So that’s clearly the over-arching goal: keep the Capitol on top and the Districts on bottom. But that invites a more detailed inquiry of exactly why the Games look the way they do.
The first question is simple. Why children? Why are the Games focused on the young, instead of culling from the ranks of the adults? Surely, the Capitol isn’t worried about the children of the Capitol revolting. I think there are at least two reasons why.
One, taking children just has a more powerful psychological effect. There is perhaps no mental signal more powerful than “child in danger,” and by forcing the Districts to give up their children, they remind the Districts just how powerless they are. Look what we can make you do. We can make you give up your children.
Two, a Games that featured adult participants might encourage exactly the sort of behavior that the Capitol is seeking to avoid. If the Games culled from the ranks of the young, say 18-45 year olds, you’d be encouraging every man and woman in the Districts to be constantly training for combat, lest they be the next one reaped for the Games. With children, you encourage only a handful to train for the Games, and they won’t even be fully grown at that.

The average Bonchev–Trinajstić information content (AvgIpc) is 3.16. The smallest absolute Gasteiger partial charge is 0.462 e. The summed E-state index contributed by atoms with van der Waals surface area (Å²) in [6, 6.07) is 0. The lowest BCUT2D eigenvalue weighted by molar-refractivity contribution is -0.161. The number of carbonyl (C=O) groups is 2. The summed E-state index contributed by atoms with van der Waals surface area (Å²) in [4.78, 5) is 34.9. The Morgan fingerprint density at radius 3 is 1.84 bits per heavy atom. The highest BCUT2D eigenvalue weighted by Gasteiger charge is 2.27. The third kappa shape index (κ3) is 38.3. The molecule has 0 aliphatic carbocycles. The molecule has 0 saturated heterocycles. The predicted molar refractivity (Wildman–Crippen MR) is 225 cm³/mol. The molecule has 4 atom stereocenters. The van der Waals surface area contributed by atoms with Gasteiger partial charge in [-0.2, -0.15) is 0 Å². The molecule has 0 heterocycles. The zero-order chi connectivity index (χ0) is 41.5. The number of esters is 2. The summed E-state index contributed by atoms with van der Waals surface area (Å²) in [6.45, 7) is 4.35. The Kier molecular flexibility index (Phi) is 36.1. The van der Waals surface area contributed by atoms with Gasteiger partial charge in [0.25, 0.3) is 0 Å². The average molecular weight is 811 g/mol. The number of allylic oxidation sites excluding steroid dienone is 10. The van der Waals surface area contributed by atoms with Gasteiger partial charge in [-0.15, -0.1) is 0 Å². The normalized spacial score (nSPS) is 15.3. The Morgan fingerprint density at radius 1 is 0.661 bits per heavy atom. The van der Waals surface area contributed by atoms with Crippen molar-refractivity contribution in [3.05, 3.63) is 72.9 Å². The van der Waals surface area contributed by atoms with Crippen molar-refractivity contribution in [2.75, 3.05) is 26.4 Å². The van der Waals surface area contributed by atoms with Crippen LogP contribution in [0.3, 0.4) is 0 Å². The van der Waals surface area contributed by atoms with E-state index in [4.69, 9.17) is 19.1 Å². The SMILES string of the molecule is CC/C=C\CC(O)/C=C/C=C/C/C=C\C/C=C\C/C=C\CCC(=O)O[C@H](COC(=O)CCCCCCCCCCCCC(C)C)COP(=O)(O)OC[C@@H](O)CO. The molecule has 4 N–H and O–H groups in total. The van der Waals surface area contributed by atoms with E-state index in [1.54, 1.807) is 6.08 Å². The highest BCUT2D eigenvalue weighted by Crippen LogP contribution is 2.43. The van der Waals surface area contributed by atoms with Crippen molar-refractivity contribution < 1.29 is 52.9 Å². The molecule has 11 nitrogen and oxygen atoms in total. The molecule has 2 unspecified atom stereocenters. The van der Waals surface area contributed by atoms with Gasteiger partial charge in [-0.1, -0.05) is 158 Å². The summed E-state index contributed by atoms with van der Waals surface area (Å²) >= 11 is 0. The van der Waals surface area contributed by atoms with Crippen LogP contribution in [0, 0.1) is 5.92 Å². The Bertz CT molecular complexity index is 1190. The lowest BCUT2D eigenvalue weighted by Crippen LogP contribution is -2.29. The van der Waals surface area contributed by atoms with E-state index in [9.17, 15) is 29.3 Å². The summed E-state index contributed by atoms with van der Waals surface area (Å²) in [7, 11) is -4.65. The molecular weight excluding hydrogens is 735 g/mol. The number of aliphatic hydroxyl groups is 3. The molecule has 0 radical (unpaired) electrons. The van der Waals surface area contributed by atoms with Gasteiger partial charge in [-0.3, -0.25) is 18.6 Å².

The next question is a little more complicated. Why go through the trouble of the Games? Why not just pick two kids and execute them directly, instead of the elaborate expense of the Games?
This question is actually addressed in the book. President Snow explains that the Hunger Games give the idea of hope. Not too much, nothing to give the Districts any ideas, but the Capitol recognizes that a trapped animal will do anything to escape, so there has to be some sort of relief valve, some sign that the Games are something other than a death sentence.
There are likely other reasons as well. As far as social control tools go, you want yours to be a spectacle. You get a lot more psychological and existential horror from a days long contest than you do from a single minute of murder. You want people to watch what’s happening.
Even better, the Games function as a wedge to keep the Districts at odds with one another. Tyrants throughout the world and throughout history have recognized the power of dividing and conquering the populace. It might not be great to live in District 5, but at least you don’t live like those ANIMALS in District 6….
While these sorts of class divisions are enforced in innumerable ways in the world of Panem, the Games put these divisions on display, rubbing it in the district’s faces. This is particularly evident in the different way that the richer districts like 1 and 2 treat the Games (as an opportunity) than the way that they’re treated in the poorer districts like 12 treat them (as a death sentence).